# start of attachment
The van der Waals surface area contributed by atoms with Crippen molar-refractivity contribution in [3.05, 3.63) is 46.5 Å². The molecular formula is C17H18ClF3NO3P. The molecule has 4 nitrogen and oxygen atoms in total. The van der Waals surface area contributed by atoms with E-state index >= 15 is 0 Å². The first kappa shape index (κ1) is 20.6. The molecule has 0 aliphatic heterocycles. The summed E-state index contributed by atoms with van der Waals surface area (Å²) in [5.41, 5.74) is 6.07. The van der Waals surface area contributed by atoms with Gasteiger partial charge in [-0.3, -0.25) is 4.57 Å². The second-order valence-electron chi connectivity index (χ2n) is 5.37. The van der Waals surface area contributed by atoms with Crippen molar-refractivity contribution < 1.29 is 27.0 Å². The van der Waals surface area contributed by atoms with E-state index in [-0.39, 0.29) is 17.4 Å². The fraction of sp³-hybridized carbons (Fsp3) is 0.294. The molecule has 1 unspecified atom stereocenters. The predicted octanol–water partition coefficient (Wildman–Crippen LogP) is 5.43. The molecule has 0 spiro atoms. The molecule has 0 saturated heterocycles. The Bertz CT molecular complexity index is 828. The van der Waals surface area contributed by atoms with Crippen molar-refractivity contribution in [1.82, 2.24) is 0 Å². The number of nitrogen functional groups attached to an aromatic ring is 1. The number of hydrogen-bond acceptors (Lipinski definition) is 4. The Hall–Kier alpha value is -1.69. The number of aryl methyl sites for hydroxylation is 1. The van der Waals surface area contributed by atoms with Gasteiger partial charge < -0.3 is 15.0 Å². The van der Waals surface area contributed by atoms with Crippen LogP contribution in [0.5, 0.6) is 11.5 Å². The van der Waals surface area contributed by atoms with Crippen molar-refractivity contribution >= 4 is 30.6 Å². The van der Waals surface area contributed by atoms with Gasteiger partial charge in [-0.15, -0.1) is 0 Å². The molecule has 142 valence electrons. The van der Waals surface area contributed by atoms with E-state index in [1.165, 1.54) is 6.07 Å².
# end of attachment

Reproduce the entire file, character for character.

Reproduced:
The van der Waals surface area contributed by atoms with Crippen molar-refractivity contribution in [3.05, 3.63) is 46.5 Å². The molecular formula is C17H18ClF3NO3P. The molecule has 4 nitrogen and oxygen atoms in total. The van der Waals surface area contributed by atoms with E-state index >= 15 is 0 Å². The first kappa shape index (κ1) is 20.6. The molecule has 0 aliphatic heterocycles. The summed E-state index contributed by atoms with van der Waals surface area (Å²) in [5.41, 5.74) is 6.07. The van der Waals surface area contributed by atoms with Gasteiger partial charge in [-0.3, -0.25) is 4.57 Å². The second-order valence-electron chi connectivity index (χ2n) is 5.37. The van der Waals surface area contributed by atoms with Crippen molar-refractivity contribution < 1.29 is 27.0 Å². The van der Waals surface area contributed by atoms with E-state index in [-0.39, 0.29) is 17.4 Å². The fraction of sp³-hybridized carbons (Fsp3) is 0.294. The molecule has 1 unspecified atom stereocenters. The predicted octanol–water partition coefficient (Wildman–Crippen LogP) is 5.43. The molecule has 0 spiro atoms. The molecule has 0 saturated heterocycles. The Bertz CT molecular complexity index is 828. The van der Waals surface area contributed by atoms with Crippen molar-refractivity contribution in [1.82, 2.24) is 0 Å². The number of nitrogen functional groups attached to an aromatic ring is 1. The number of hydrogen-bond acceptors (Lipinski definition) is 4. The Hall–Kier alpha value is -1.69. The number of aryl methyl sites for hydroxylation is 1. The van der Waals surface area contributed by atoms with Gasteiger partial charge < -0.3 is 15.0 Å². The van der Waals surface area contributed by atoms with Crippen LogP contribution in [0.5, 0.6) is 11.5 Å². The van der Waals surface area contributed by atoms with Crippen molar-refractivity contribution >= 4 is 30.6 Å². The van der Waals surface area contributed by atoms with Gasteiger partial charge in [-0.15, -0.1) is 0 Å². The molecule has 142 valence electrons. The van der Waals surface area contributed by atoms with E-state index in [1.165, 1.54) is 6.07 Å².